Therefore I will be posting some tips and advice of the coming weeks targeted specifically at helping line managers be both better role models but also to help them develop the skills that they need. As always I will try and keep this practical and pragmatic – my aim is for it to be as useful as possible!
One of the key roles of the line manager is in motivating his employees and in the current climate this is more important than ever. Loads of research has been done on what motivates employees (if you want the theory then check out Herzberg and McClelland) but for me it boils down to one key factor:
If you feel good about your job then you will be motivated. The better you feel, the more motivated you are.
OK, I here you say – so what is the secret of making people feel good about their job? Actually, that’s also quite straight forward:
I feel good about my job when I can see that what I do makes a difference.
As a line manager some of the motivating factors are in your control and some aren’t. The kind of things that you can influence are:
Achievement: can your team see how they are achieving things over a period of time? It is really easy to drift from week to week without looking back and reflecting on what you have achieved. Incremental achievements over a period of time can add up to some big things. As the line manager just take a moment to remind people how much they have achieved so that they can realise their contribution.
Recognition – do your people feel that all of those long hours, sweat and stress are being recognised? Recognition doesn’t have to mean an ‘employee of the month’ award. Often a simple conversation can work wonders or perhaps just talking about it at a team meeting. If people don’t feel they are being recognised then they will be thinking ‘why do I bother’…
Interesting work – interesting work means different things to different people. For some it is variety and being exposed to new situations whilst for others it could be fixing things or solving problems. As a line manager take a bit of time to understand what aspects of their jobs your people like and don’t like. Next time a new piece of work needs doing use these insights to allocate the work according to both their interests and also to the areas where they want to develop.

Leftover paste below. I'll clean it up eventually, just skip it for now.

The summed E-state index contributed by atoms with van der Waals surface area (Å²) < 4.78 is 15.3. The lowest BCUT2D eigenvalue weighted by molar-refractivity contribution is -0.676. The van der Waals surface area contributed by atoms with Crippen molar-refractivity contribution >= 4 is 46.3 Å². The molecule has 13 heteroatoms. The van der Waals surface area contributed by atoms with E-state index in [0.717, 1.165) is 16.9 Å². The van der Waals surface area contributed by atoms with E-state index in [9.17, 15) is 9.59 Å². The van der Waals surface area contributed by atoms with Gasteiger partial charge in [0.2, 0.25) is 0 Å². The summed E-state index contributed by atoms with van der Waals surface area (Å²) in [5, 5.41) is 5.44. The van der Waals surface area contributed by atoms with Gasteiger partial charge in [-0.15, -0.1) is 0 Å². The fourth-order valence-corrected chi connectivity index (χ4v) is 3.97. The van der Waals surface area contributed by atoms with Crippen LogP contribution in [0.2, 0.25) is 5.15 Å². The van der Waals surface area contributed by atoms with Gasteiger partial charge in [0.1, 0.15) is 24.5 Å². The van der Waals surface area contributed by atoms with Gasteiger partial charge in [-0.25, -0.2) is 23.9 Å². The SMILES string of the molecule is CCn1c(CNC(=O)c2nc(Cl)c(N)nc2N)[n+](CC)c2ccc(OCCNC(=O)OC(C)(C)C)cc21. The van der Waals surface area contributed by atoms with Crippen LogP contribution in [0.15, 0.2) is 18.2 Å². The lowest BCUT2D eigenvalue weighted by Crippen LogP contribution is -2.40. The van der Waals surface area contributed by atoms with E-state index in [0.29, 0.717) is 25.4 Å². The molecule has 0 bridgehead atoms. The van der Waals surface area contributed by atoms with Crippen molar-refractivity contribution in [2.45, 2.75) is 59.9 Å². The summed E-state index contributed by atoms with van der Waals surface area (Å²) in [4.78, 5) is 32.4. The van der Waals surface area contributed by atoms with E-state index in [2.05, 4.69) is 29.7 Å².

Responsibility – When people are given responsibility to complete something they will feel like they both own the task and have control over what they are doing. Of course people may need some coaching and hand holding but be careful not to micro manage them. A good line manager will allocate responsibility within his team. A great line manager will allocate this according to development needs and will even (carefully) let people fail if it provides a positive learning experience.
Advancement and Personal Development – If people can see themselves progressing in an organisation then this is usually the result of the first three items being put into practice. As a line manager you should make it clear to people what they need to demonstrate and achieve in order to advance in the organisation. Giving them lots of constructive feedback along the way is how a good line manager steers people towards their career goals. When a pilot steers the plane he makes a series of really small adjustments all of the time rather than yanking at the controls – this is how a good line manager looks after his people.
If you are a line manager have a think about your team and how often you are considering these motivating factors. It really doesn’t take much………..but it does require some effort. The best bit is that when you are able to motivate your own staff then it is one of the most rewarding and motivating aspects of being a line manager – a definite win/win situation!